Paging Dr. Frischer: Butter vs. margarine

Butter or margarine? It’s complicated! Let’s explore the pros and cons of each.

This long-time debate has been a battle of culture, nutrition, finances, and marketing. For most of the time, margarine was badly outmatched. Margarine was developed in the 1800s in France when butter was scarce and expensive. In 1911, the average American ate almost 19 pounds of butter per year, while consuming about a single pound of margarine. The butter industry even managed to successfully lobby that in many states, yellow margarine could not be sold. During World War II, however, there were butter shortages and a rise in margarine use. By 1957, Americans ate as much margarine as butter – about 8.5 pounds per year of each. Margarine was marketed as healthier and cheaper.

What is butter? Regular butter has just one ingredient: cow’s milk or cream, churned or shaken until it reaches a semisolid state. By definition, it contains at least 80% milk fat. It takes about 11 quarts of milk to make one pound of butter. Because butter is made from animal fat, it contains saturated fat.

What is margarine? It is a vegetable oil based, butter-flavored spread that contains 80% oil. If the oil and fat content is less than 80%, it is a “soft margarine spread.” It is thought of as a healthier, plant-based alternative to butter, but it is not that simple. Although it contains either no saturated fat, or at least less saturated fat then does butter, stick margarine does contain trans fats, which help to keep its oil-based ingredients solid at room temperature. Trans fats are bad for the heart.

So, butter contains saturated fats, and some margarine contains trans fats (and possibly some saturated fats as well). Which spread is healthier for the heart? The American Heart Association’s answer is margarine that typically comes in a tub (not a stick), which does not contain either saturated and trans fats. And, since margarine is made from vegetable oils, it contains polyunsaturated and monounsaturated “good” fats. These fats help reduce low-density lipoprotein (LDL), the “bad” cholesterol.

If you do choose butter, it comes with some choices. It can be salted or unsalted. Most butter sticks contain 100 calories per tablespoon, with 11 grams of fat, seven of which are saturated. That is one third of an entire day’s recommended amount of saturated fat. However, note that the process of whipping can add air to butter, making it lighter and less dense. If you stick to the same tablespoon size portion, you might save about half the calories and fat. Butter can also be found with an even higher fat content, like Kerrygold Pure Irish Butter. If you’re watching your fat, beware of words like “rich,” “cultured,” or “European style.”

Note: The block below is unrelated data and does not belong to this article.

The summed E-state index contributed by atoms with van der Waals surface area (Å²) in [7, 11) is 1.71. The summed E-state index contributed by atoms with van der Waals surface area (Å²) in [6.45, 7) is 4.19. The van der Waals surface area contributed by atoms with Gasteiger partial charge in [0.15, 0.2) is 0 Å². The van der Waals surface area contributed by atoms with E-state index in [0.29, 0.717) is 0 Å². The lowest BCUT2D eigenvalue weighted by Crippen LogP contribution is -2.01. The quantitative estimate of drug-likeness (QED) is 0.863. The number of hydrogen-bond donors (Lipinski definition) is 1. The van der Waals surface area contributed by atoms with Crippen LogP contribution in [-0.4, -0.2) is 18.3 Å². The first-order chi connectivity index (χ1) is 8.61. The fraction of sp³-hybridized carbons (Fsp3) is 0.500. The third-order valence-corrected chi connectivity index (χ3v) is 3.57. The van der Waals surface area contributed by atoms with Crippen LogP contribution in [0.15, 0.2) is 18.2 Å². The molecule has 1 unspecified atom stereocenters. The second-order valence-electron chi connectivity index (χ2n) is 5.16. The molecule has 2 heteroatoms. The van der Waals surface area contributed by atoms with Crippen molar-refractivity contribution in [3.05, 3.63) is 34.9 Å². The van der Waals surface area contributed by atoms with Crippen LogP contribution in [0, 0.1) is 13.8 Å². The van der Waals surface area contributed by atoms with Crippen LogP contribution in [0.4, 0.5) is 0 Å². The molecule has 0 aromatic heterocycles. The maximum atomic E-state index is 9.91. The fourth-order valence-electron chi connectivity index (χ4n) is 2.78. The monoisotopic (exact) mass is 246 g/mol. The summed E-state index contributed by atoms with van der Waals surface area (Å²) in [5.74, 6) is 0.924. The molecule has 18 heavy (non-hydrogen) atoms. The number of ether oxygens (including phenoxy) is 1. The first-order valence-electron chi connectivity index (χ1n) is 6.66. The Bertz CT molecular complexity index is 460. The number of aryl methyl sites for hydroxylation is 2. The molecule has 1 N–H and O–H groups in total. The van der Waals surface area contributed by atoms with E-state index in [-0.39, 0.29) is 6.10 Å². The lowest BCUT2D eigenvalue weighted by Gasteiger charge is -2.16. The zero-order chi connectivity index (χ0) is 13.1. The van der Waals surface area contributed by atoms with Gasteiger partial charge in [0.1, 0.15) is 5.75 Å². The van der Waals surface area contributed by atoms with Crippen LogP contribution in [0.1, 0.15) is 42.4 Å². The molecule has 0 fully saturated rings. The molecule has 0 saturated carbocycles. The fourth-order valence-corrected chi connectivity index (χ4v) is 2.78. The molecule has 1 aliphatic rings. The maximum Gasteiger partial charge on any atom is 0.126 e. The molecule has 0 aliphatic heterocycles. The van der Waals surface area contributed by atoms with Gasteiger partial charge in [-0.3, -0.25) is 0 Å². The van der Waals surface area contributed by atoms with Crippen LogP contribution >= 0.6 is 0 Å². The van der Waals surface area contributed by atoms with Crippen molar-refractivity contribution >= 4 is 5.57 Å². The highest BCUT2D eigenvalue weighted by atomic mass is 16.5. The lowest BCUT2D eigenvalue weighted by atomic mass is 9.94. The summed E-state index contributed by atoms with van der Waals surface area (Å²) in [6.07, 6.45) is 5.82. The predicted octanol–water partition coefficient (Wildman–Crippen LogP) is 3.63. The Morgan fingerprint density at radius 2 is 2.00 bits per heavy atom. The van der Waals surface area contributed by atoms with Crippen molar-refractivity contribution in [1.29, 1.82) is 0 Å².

If you do choose margarine, some are blended with added olive or canola oil. While this does not cut the calories, it does lower the amounts of saturated fats and cholesterol. These butter blends are typically softer and easier to spread. “Light,” “low fat,” whipped,” or “soft spread” usually means that a spread has added water, air, or fillers that can lower the calories to as few as 50 in a tablespoon.

Consider the healthiest option of all: skip butter and margarine altogether. Try avocado, or nut butters. These alternatives still contain fat, but it’s a healthful fat that will help, not harm, the heart. 

Dr. Alan Frischer is former chief of staff and former chief of medicine at Downey Regional Medical Center. Write to him in care of this newspaper at 8301 E. Florence Ave., Suite 100, Downey, CA 90240.